Retirement Fund members who decided to end their defined benefit plan membership should expect the release of their remaining employee contributions in early November, the Inos administration said yesterday.
But the release date could still be delayed depending on the Legislature’s action, especially with the Senate’s passage yesterday afternoon of a “substitute” version of a House joint resolution.
House Joint Resolution 18-10, House Draft 1, Senate Substitute 1 still has to go back to the House for approval before the measure is considered as the Legislature’s formal acknowledgement and approval of the final disbursement of the DB employee contributions.
Press secretary Angel Demapan, when asked for comment yesterday, said if the Legislature approves the settlement agreement on or before Nov. 1, the Fund should begin distributing checks starting the first week of November.
“If the Legislature does not approve the agreement by that time, the NMIRF will be required to withhold disbursements of employee contributions until such time that the Legislature approves the settlement agreement,” he told Saipan Tribune.
At yesterday’s session, Senate floor leader Ray Yumul (Ind-Saipan) offered a Senate substitute version of the House joint resolution.
Yumul is one of the 16 who opted out of the Fund settlement class.
The Senate-adopted version adds at least seven new paragraphs and revises others.
Some of the added or revised “whereas” and “resolved” clauses voice out senators’ concerns about the final settlement agreement itself that the court approved on Monday.
For example, one of the new “whereas” clauses describes Section 34.0 of the settlement deal as “disturbing and extortive” as it mandates legislative action approving the CNMI’s minimum annual payment obligation under the agreement, “otherwise no further disbursements shall be paid out to those members of the CNMI Fund who timely submitted elections to terminate their membership in the defined benefit plan.”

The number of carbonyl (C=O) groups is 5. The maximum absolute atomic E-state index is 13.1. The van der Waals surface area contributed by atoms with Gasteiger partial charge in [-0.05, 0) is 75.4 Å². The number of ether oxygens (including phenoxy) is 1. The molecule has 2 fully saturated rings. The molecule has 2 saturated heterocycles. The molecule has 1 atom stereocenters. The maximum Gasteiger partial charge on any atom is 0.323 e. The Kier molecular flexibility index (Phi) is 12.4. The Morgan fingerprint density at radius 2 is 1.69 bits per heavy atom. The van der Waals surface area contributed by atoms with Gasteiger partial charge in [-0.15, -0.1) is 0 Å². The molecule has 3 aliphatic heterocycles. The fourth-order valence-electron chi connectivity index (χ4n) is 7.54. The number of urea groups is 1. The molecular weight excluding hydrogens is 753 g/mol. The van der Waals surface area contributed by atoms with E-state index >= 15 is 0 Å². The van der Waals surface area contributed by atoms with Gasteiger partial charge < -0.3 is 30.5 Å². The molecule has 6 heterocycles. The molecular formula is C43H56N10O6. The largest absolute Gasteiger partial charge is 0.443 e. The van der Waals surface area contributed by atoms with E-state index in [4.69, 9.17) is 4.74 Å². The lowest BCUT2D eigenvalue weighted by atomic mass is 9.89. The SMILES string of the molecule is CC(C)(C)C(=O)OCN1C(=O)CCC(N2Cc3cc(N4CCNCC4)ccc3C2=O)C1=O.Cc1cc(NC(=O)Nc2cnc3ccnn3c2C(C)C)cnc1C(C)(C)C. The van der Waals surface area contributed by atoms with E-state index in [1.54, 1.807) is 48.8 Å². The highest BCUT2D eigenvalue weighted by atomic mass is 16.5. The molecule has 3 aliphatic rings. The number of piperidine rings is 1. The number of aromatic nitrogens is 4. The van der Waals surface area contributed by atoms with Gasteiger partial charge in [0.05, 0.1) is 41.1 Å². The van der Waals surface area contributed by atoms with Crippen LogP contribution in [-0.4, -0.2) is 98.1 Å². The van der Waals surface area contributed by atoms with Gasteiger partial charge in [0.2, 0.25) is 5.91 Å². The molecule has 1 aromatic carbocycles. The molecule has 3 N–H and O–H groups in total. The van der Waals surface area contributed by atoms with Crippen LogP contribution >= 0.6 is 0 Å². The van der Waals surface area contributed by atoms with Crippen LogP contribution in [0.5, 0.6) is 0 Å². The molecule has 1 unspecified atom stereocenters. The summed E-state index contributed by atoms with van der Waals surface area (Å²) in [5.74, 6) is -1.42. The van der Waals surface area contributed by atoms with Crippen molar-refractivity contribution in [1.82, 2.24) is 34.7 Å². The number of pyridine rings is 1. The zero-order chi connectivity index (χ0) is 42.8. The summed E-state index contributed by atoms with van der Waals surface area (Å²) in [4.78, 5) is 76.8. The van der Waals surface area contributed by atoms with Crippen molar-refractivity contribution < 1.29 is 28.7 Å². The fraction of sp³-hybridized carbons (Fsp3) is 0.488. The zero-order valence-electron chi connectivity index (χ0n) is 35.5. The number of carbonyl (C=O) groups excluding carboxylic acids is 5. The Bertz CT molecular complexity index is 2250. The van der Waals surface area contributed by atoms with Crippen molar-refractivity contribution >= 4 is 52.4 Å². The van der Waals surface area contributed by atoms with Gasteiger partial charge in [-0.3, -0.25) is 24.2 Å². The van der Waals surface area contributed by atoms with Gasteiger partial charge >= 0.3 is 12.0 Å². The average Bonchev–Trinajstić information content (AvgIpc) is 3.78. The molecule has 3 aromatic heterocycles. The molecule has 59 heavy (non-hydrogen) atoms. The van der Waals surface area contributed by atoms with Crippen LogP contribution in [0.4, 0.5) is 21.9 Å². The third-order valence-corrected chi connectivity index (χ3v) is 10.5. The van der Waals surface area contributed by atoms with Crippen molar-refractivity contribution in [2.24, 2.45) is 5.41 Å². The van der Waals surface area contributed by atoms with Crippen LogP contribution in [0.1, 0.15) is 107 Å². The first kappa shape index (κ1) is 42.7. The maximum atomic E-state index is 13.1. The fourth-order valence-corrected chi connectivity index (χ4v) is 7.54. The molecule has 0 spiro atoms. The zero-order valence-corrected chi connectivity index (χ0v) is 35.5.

The Fund itself expects to disburse the remainder of DB contributions—about $42 million—by early November. But again, the timeline could still change, depending on whether the House accepts or rejects the Senate substitute version. If the House rejects the Senate version, they have to come up with a compromise version.
Another new “whereas” clause in the Senate version states partly that the “Waiver and Release of Claims” under Section 12.0 of the settlement deal “is contrary to Public Law 17-82 and that the CNMI Fund has subjectively and selectively applied Public Law 17-82 against the constitutional and statutory rights of those members who elected to terminate their membership and withdraw their contributions.”
Meanwhile, one of the new “be it further resolved” clauses states that the joint resolution as expressed shall not be binding beyond the constitutional term of the 18th CNMI Legislature.
Another new clause says the Legislature preserves its sovereign rights under the Constitution and CNMI and U.S. laws in approving the settlement agreement “in order to challenge the said agreement in a court of law declaring any or parts of the agreement invalid…”
By a unanimous vote, the Senate adopted the substitute resolution at 4:18pm.
The vote came only after senators took turns asking assistant attorneys general Teresita Sablan and Reena Patel—from 2:24pm to 3:49pm—about the settlement agreement.
Demapan, meanwhile, said pursuant to the settlement agreement in the Betty Johnson v. CNMI Government, disbursements of employee contributions under PLs 17-82 and 18-2 can be made after:
(1) the CNMI District Court gives final approval of the settlement agreement;
(2) the Northern Mariana Islands Retirement Fund finishes calculating contributions made in fiscal years 2012 and 2013, and;
(3) the CNMI Legislature takes legislative action approving the settlement agreement.
Demapan said the first requirement was satisfied when the District Court gave final approval of the settlement on Sept. 30.
According to trustee ad litem Joseph Razzano, the calculations for employee contributions made in fiscal year 2012 will be completed by Oct. 18 and the calculations for fiscal 2013 will be completed by Nov. 1.
“As for legislative approval, the House adopted a resolution approving the settlement agreement on Sept. 24, 2013. The Senate [on Wednesday] adopted a substitute version that now goes back to the House,” Demapan said.